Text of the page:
FH of LC 78 30.0 155 26.0 
 FH of other cancer 75 28.8 165 27.6 
 Age ≤50 years at diagnosis 51 19.6 90 15.1 
 Lifetime nonsmoker 34 13.1 88 14.7 
 Uncommon tumor type 54 20.8 166 27.8 
 Sporadic 46 17.7 70 11.7 
Place of residence     
 Minnesota 94 36.1 199 33.3 
 Other midwestern statesb 129 49.6 319 53.4 
 Other states or Canada 37 14.2 79 13.2 
Total 260  597 
a

Patients meeting multiple criteria were counted in each category.

b

Includes Wisconsin, Michigan, Iowa, Illinois, Indiana, Ohio, North Dakota, South Dakota, Nebraska, Kansas, and Missouri.

Table 2

Age at diagnosis, history of COPD, and smoking status among 260 primary lung cancer cases

Age at diagnosis and history of COPDaNumber of cases (% of group total)α1AD carriers
n%95% CI
All LC cases 260 (100) 32 12.3 8.6–16.9 
 Smokers 226 (86.9) 25 11.1 7.3–15.9 
 Nonsmokers 34 (13.1) 20.6 8.7–37.9 
Diagnosed >50 years 209 (100) 27 12.9 8.7–18.2 
 Smokers 184 (88.0) 22 12.0 7.7–17.5 
 Nonsmokers 25 (12.0) 20.0 6.8–40.7 
Diagnosed ≤50 years 51 (100) 9.8 3.3–21.4 
 Smokers 42 (82.7) 7.1 1.5–19.5 
 Nonsmokers 9 (17.3) 22.2 2.8–60.1 
With COPD history 107 (100) 16 15.0 8.8–23.1 
 Smokers 105 (98.1) 15 14.3 8.2–22.5 
 Nonsmokers 2 (1.9) 50.0 1.3–98.7 
No COPD history 150 (100) 16 10.7 6.2–16.7 
 Smokers 118 (78.7) 10 8.5 4.1–15.0 
 Nonsmokers 32 (21.3) 18.8 7.2–36.4 
Age at diagnosis and history of COPDaNumber of cases (% of group total)α1AD carriers
n%95% CI
All LC cases 260 (100) 32 12.3 8.6–16.9 
 Smokers 226 (86.9) 25 11.1 7.3–15.9 
 Nonsmokers 34 (13.1) 20.6 8.7–37.9 
Diagnosed >50 years 209 (100) 27 12.9 8.7–18.2 
 Smokers 184 (88.0) 22 12.0 7.7–17.5 
 Nonsmokers 25 (12.0) 20.0 6.8–40.7 
Diagnosed ≤50 years 51 (100) 9.8 3.3–21.4 
 Smokers 42 (82.7) 7.1 1.5–19.5 
 Nonsmokers 9 (17.3) 22.2 2.8–60.1 
With COPD history 107 (100) 16 15.0 8.8–23.1 
 Smokers 105 (98.1) 15 14.3 8.2–22.5 
 Nonsmokers 2 (1.9) 50.0 1.3–98.7 
No COPD history 150 (100) 16 10.7 6.2–16.7 
 Smokers 118 (78.7) 10 8.5 4.1–15.0 
 Nonsmokers 32 (21.3) 18.8 7.2–36.4 
a

Of the 260 patients, missing COPD data on 3 patients.

Table 3

α1AD carrier rate by histologic type and by cigarette smoking history

Histologic type and smokingNumber of casesα1 AD carriers
n%95% CI
Adenocarcinoma 126 14 11.1 6.2–18.0 
 Smokers 106 10 9.4 4.6–16.7 
 Nonsmokers 20 20.0 5.7–43.7 
BAC 21 23.8 8.2–47.2 
 Smokers 13 15.4 1.9–45.5 
 Nonsmokers 37.5 8.5–75.5 
Non-BAC-adenocarcinoma 105 8.5 4.0–15.6 
 Smokers 93 8.6 3.8–16.3 
 Nonsmokers 12 8.3 0.2–38.5 
Squamous cell 63 10 15.9 7.9–27.3 
 Smokers 62 10 16.1 8.0–27.7 
 Nonsmokers  
Histologic type and smokingNumber of casesα1 AD carriers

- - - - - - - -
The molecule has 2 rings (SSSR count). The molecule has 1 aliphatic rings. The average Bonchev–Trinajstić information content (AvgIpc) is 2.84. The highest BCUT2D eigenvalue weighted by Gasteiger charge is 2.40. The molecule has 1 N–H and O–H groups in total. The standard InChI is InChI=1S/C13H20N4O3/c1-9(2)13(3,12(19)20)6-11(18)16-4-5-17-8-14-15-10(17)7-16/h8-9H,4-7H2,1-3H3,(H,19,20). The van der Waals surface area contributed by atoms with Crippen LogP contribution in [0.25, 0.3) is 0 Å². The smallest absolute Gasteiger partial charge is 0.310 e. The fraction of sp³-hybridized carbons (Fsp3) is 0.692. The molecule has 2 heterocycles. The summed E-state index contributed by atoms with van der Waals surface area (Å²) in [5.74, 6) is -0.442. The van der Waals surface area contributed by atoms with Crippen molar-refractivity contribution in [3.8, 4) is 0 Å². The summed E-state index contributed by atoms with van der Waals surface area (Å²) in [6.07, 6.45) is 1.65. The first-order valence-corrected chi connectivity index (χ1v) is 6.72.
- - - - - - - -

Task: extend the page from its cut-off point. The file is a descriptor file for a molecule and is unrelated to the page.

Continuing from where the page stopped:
n%95% CI
Adenocarcinoma 126 14 11.1 6.2–18.0 
 Smokers 106 10 9.4 4.6–16.7 
 Nonsmokers 20 20.0 5.7–43.7 
BAC 21 23.8 8.2–47.2 
 Smokers 13 15.4 1.9–45.5 
 Nonsmokers 37.5 8.5–75.5 
Non-BAC-adenocarcinoma 105 8.5 4.0–15.6 
 Smokers 93 8.6 3.8–16.3 
 Nonsmokers 12 8.3 0.2–38.5 
Squamous cell 63 10 15.9 7.9–27.3 
 Smokers 62 10 16.1 8.0–27.7 
 Nonsmokers  
Table 4

Reported S and Z allele frequencies in selected populations

PopulationSample size% S allele% Z allele% either
United States white populationsa 1928 3.45 1.09 4.54 
 Minnesota (23, 37, 38) 1032 2.45 1.42 3.87 
 Pennsylvania (37) 564 4.36 0.70 5.06 
 Utah (37) 92 7.61 7.61 
 United States whites (23) 240 4.00 1.00 5.00 
Denmark (7) 900 2.20 2.30 4.50 
Germanya (23) 1715 2.00 1.00 3.00 
Great Britain (23) 926 5.00 2.00 7.00 
Asia (23) 4907 
Africa (37, 39) 843 0.60 0.40 1.00 
PopulationSample size% S allele% Z allele% either
United States white populationsa 1928 3.45 1.09 4.54 
 Minnesota (23, 37, 38) 1032 2.45 1.42 3.87 
 Pennsylvania (37) 564 4.36 0.70 5.06 
 Utah (37) 92 7.61 7.61 
 United States whites (23) 240 4.00 1.00 5.00 
Denmark (7) 900 2.20 2.30 4.50 
Germanya (23) 1715 2.00 1.00 3.00 
Great Britain (23) 926 5.00 2.00 7.00 
Asia (23) 4907 
Africa (37, 39) 843 0.60 0.40 1.00 
a

Estimated from multiple samples with allele frequency proportional to sample size of each population.

Table 5

Self-reported country of origin of grandfathers of Mayo Clinic LC patients (by %), March–November 1997

Paternal grandfatherMaternal grandfather
Alla patientsPatients in current reportAlla patientsPatients in current report
German 37.8 39.8 31.2 32.6 
English 13.0 14.1 12.7 11.6 
Norwegian 12.6 12.0 10.4 12.7 
Irish 7.0 7.3 9.0 10.5 
Otherb 29.6 26.7 36.7 32.6 
Paternal grandfatherMaternal grandfather
Alla patientsPatients in current reportAlla patientsPatients in current report
German 37.8 39.8 31.2 32.6 
English 13.0 14.1 12.7 11.6 
Norwegian 12.6 12.0 10.4 12.7 
Irish 7.0 7.3 9.0 10.5 
Otherb 29.6 26.7 36.7 32.6 
a

All interviewed patients.

b

Includes more than 15 distinct ethnic groups, each less than 3% of the total.

We thank additional contributors Drs. Claude Deschamps, Eric S. Edell, James Jett, Daniel L. Miller, Ashokakumar M. Patel, Daniel J. Schaid, Stephen J. Swensen, Henry Tazelaar, and Victor F. Trastek for valuable input at various stages of this research project. We also acknowledge Marilyn Goodman for secretarial support and Amy Knutson for manuscript editing.